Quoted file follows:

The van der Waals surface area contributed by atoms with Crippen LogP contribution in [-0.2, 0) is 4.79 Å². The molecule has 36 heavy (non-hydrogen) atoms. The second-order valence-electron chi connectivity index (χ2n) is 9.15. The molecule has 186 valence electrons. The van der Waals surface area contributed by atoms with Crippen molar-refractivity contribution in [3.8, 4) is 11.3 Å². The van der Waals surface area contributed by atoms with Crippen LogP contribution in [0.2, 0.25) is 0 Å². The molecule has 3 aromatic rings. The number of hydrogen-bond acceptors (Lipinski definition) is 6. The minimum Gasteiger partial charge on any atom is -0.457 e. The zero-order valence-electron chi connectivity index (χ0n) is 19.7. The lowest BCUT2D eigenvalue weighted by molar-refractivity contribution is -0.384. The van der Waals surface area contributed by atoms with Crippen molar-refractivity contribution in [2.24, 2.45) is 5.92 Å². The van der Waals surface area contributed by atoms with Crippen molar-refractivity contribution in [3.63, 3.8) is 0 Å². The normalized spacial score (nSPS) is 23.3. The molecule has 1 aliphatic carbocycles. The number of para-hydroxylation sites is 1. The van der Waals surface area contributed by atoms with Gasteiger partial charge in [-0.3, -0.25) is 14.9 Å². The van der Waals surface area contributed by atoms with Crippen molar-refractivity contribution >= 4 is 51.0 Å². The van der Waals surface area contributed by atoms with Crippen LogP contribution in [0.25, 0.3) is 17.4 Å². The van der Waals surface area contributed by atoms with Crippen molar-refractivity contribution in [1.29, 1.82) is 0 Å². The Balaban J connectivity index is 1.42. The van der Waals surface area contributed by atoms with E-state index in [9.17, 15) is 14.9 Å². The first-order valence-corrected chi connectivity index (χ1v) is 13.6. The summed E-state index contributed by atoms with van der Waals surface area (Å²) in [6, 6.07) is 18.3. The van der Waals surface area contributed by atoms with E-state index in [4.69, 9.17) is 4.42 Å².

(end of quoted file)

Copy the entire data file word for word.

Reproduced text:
The van der Waals surface area contributed by atoms with Crippen LogP contribution in [-0.2, 0) is 4.79 Å². The molecule has 36 heavy (non-hydrogen) atoms. The second-order valence-electron chi connectivity index (χ2n) is 9.15. The molecule has 186 valence electrons. The van der Waals surface area contributed by atoms with Crippen molar-refractivity contribution in [3.8, 4) is 11.3 Å². The van der Waals surface area contributed by atoms with Crippen LogP contribution in [0.2, 0.25) is 0 Å². The molecule has 3 aromatic rings. The number of hydrogen-bond acceptors (Lipinski definition) is 6. The minimum Gasteiger partial charge on any atom is -0.457 e. The zero-order valence-electron chi connectivity index (χ0n) is 19.7. The lowest BCUT2D eigenvalue weighted by molar-refractivity contribution is -0.384. The van der Waals surface area contributed by atoms with Crippen molar-refractivity contribution in [2.24, 2.45) is 5.92 Å². The van der Waals surface area contributed by atoms with Crippen molar-refractivity contribution in [3.63, 3.8) is 0 Å². The normalized spacial score (nSPS) is 23.3. The molecule has 1 aliphatic carbocycles. The number of para-hydroxylation sites is 1. The van der Waals surface area contributed by atoms with Gasteiger partial charge in [-0.3, -0.25) is 14.9 Å². The van der Waals surface area contributed by atoms with Crippen molar-refractivity contribution >= 4 is 51.0 Å². The van der Waals surface area contributed by atoms with Crippen LogP contribution in [0.25, 0.3) is 17.4 Å². The van der Waals surface area contributed by atoms with Crippen molar-refractivity contribution in [1.29, 1.82) is 0 Å². The Balaban J connectivity index is 1.42. The van der Waals surface area contributed by atoms with E-state index in [9.17, 15) is 14.9 Å². The first-order valence-corrected chi connectivity index (χ1v) is 13.6. The summed E-state index contributed by atoms with van der Waals surface area (Å²) in [6, 6.07) is 18.3. The van der Waals surface area contributed by atoms with E-state index in [4.69, 9.17) is 4.42 Å².